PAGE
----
Archive for the ‘OKC Thunder’ Category


You want business tattoos? Kevin Durant will give you business tattoos. Like a whole back’s worth. Not a J.R. Smith’s back’s worth, but still.

And I’m sure it’s no big deal that there’s a word misspelled in the bottom left of that lengthy scripture. No one will notice.

(via BDL)


I can’t even tell who’s happier that this daring jump high-five worked — the little kid who survived the Oklahoma City tornado or the wheelchair-bound Russell Westbrook. Either way, this is the best.


Not much to say about this, but here’s the story, courtesy of Daily Thunder:

Per the Red Cross, Kevin Durant has given a $1 million donation to the disaster relief fund.

“The Red Cross relies on its donors to perform its mission in relieving human suffering following disasters,” said Janienne Bella, regional CEO in a release. “Mr. Durant’s gift and support to Oklahoma comes at a time of great need and we’re forever thankful for his generosity.”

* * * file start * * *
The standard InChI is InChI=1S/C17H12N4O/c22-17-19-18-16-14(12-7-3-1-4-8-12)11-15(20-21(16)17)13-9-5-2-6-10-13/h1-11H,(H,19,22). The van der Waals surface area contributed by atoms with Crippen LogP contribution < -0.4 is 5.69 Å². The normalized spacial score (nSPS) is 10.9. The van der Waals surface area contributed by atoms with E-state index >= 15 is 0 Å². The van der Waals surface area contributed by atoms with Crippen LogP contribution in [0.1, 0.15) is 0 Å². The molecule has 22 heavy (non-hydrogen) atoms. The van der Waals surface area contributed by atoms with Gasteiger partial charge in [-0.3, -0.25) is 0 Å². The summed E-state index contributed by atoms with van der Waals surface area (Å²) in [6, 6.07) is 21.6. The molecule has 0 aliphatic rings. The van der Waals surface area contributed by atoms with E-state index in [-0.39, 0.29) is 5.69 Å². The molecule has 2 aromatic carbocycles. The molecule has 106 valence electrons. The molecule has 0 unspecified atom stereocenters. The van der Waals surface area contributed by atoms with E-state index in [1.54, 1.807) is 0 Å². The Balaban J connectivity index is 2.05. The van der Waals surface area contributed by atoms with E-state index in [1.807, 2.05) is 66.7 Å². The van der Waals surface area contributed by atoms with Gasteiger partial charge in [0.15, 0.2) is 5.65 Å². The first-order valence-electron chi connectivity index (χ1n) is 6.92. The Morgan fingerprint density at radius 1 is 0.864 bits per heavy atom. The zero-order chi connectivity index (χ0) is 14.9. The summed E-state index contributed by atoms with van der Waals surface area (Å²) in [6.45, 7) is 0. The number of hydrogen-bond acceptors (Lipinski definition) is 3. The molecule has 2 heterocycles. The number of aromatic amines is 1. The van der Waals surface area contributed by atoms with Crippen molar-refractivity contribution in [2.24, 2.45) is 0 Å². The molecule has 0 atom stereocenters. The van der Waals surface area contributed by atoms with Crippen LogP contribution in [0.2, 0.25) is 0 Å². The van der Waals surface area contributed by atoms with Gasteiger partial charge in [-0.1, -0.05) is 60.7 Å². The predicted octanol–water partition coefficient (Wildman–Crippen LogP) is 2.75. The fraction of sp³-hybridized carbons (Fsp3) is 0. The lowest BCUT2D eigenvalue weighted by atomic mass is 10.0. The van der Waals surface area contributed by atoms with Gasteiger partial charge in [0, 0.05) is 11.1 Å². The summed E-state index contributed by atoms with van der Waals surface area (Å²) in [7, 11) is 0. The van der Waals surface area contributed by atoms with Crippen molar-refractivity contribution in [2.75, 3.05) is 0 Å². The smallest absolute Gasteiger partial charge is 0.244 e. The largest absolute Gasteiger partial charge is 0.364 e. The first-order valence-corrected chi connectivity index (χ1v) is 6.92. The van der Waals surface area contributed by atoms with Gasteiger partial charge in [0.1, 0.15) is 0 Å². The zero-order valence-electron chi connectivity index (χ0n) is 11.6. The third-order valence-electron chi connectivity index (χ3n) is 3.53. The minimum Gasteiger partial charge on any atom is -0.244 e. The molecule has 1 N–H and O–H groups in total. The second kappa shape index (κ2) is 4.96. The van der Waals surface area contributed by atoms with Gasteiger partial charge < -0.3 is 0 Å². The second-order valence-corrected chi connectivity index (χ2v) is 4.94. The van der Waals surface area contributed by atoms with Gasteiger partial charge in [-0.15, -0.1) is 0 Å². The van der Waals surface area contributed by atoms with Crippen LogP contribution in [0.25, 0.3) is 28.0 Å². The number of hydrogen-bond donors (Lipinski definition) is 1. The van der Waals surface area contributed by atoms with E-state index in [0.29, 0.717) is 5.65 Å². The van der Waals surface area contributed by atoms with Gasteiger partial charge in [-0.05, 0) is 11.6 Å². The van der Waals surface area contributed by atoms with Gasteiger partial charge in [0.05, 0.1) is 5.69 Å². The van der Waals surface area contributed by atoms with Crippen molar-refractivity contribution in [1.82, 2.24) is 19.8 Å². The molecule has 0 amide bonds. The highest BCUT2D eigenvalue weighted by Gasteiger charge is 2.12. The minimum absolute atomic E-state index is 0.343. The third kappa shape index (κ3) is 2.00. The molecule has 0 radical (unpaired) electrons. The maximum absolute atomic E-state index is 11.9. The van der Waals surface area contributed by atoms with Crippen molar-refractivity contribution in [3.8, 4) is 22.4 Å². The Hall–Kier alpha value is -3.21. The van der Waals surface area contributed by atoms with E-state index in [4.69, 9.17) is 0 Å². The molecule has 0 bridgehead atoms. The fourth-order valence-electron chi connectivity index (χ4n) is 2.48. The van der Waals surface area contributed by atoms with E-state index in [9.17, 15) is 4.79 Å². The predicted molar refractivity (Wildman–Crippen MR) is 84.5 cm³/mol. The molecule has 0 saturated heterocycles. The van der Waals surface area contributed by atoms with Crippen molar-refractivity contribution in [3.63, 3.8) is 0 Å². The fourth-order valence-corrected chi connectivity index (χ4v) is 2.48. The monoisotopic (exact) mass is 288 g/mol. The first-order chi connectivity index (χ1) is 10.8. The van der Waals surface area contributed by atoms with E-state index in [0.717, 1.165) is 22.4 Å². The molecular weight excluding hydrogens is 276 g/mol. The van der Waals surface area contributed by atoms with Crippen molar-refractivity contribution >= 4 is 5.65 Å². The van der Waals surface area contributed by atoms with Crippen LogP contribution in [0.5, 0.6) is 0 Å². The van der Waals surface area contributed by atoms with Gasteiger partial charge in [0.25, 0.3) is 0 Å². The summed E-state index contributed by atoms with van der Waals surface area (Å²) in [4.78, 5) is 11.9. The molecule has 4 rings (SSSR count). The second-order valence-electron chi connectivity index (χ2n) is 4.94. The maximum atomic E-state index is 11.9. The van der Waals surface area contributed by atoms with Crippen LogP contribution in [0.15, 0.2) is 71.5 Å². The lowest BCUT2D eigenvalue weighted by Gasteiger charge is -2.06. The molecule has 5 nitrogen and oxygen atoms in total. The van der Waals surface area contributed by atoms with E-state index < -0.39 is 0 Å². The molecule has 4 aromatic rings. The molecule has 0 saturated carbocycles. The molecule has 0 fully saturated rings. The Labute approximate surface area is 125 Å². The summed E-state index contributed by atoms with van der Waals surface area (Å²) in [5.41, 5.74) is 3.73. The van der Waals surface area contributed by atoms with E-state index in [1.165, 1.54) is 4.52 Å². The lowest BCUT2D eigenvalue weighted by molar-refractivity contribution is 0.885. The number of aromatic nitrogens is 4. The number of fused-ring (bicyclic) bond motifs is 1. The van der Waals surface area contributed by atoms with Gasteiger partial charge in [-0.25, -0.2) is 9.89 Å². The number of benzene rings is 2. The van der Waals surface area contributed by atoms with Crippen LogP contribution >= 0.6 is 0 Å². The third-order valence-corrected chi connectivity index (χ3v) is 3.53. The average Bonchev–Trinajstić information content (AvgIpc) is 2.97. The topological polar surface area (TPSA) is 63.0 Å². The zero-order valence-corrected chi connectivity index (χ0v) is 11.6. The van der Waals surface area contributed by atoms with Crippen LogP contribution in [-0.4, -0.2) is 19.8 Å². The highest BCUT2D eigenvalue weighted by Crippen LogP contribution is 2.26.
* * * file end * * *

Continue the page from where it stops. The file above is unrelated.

There’s nothing to add that can make this better, but let’s just mention that it was the Red Cross who made this announcement and not Kevin Durant, and that there is a reason he is one of the faces of the NBA and it’s not just because he’s awesome at basketball. Oh, and that you can text “REDCROSS” to 90999 for a $10 donation.

(amazing photo up top via Christine Van Timmerman)

Was it a bad dream?

Or is he just a sad-sack loser who hangs out with a dog, a bird and some filthy kid? You be the judge.


I had been itching to make a return trip to Memphis since my 60/30 NBA trip back in 2010, during which my visit to FedEx Forum was easily the coldest and most desolate of the 30 stops made. The team that seemed like a league afterthought early in that season became a sensation with their first round upset of the San Antonio Spurs as the eighth seed that postseason, and has grown from a veritable laughing stock into something semi-resembling a model franchise in the years since. Moreover, FedEx — since (unofficially) re-christened the Grindhouse — has seemed to turn into one of the NBA’s most vibrant arenas, a stark contrast to the intimate unplugged concert of my earlier visit. I felt cheated to have so narrowly missed out on it.